I have a very, very low threshold for involving cardio-oncology in patients at higher risk for atrial fibrillation or other cardiac events (eg, those with uncontrolled hypertension, older patients with severe vascular issues). Back when I was participating in phase I trials for BTK inhibitors, I actually knew more about the cardiotoxicities than the cardio‑oncology specialists. Fortunately, they are catching up and many younger cardiologists are very interested in understanding how BTK inhibitors affect the heart. In our center, we have recruited a clinician who is interested in this area and I send all my patients, even those with minimal concerns, for evaluation.

Should we stop ibrutinib if COVID‑19 is suspected or diagnosed in a patient with CLL?

Nicole Lamanna, MD:
Personally, I do not stop ibrutinib or other oral agents (ie, another BTK inhibitor or venetoclax) as long as patients’ COVID-19 symptoms are mild and they are otherwise doing well at home. There are ongoing studies evaluating the use of BTK inhibitors in treatment of COVID‑19, although data are emerging and limited.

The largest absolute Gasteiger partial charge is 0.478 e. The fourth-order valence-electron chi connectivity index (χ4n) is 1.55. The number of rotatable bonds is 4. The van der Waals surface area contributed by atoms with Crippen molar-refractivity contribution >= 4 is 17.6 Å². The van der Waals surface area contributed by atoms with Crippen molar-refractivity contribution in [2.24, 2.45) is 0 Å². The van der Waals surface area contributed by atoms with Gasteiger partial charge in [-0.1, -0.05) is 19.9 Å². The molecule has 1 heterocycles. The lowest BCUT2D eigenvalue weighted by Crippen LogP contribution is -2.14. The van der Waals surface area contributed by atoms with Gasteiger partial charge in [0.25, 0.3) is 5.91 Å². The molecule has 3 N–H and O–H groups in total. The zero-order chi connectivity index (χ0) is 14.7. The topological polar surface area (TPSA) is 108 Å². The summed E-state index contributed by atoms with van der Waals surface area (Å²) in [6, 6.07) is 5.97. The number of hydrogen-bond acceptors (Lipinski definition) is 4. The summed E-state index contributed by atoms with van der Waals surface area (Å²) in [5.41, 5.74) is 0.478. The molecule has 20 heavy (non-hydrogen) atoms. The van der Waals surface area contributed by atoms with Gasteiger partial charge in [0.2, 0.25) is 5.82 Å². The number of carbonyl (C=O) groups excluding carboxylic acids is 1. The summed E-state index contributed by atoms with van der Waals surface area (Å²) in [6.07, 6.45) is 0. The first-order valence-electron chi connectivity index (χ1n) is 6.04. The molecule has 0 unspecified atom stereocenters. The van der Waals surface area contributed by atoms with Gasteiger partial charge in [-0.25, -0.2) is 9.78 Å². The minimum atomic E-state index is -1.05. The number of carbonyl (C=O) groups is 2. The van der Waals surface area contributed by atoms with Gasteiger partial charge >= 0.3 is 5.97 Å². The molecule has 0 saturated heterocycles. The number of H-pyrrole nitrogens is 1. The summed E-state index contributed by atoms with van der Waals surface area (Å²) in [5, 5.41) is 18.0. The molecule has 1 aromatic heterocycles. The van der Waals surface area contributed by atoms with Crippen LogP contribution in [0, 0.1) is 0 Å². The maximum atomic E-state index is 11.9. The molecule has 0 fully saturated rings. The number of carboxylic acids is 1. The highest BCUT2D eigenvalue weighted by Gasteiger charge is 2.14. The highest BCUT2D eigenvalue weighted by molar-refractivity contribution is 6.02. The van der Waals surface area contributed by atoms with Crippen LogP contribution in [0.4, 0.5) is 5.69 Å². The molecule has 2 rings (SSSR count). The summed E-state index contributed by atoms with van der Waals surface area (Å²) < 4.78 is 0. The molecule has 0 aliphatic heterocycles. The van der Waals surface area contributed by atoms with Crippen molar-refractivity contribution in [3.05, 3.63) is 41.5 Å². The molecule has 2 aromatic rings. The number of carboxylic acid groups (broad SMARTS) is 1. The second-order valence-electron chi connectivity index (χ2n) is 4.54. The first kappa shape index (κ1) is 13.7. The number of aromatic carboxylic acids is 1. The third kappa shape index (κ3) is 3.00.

If they develop severe complications, and are admitted to the hospital, one needs to weigh whether discontinuation of their therapy is appropriately warranted at that time (ie, holding BTK inhibitor because they may undergo a procedure, have cardiac complications, coagulations issues, or are intubated, etc). We have limited data to suggest what would be the correct practice at this point.

How do you administer a BTK inhibitor in intubated patients?

Jacob D. Soumerai, MD:
This is a really pertinent question. We need data on the pharmacokinetics of nasogastric administration of BTK inhibitors. There have been case reports on successful nasogastric administration of ibrutinib to a comatose patient[22] as well as to a patient with a swallowing disorder.[23]

Acalabrutinib is a weak base and requires acidic conditions to dissolve. After evaluating a number of sodas and juices, standard Coca-Cola containing phosphoric acid only as an acid regulator (eg, Diet Coke and Coke Zero) has been shown to allow a rapid drug dissolution and is recommended in preparing nasogastric suspension for patients who are intubated.[21]

What are the indications to discontinue BTK inhibition in patients with CLL and COVID‑19?

Jacob D. Soumerai, MD: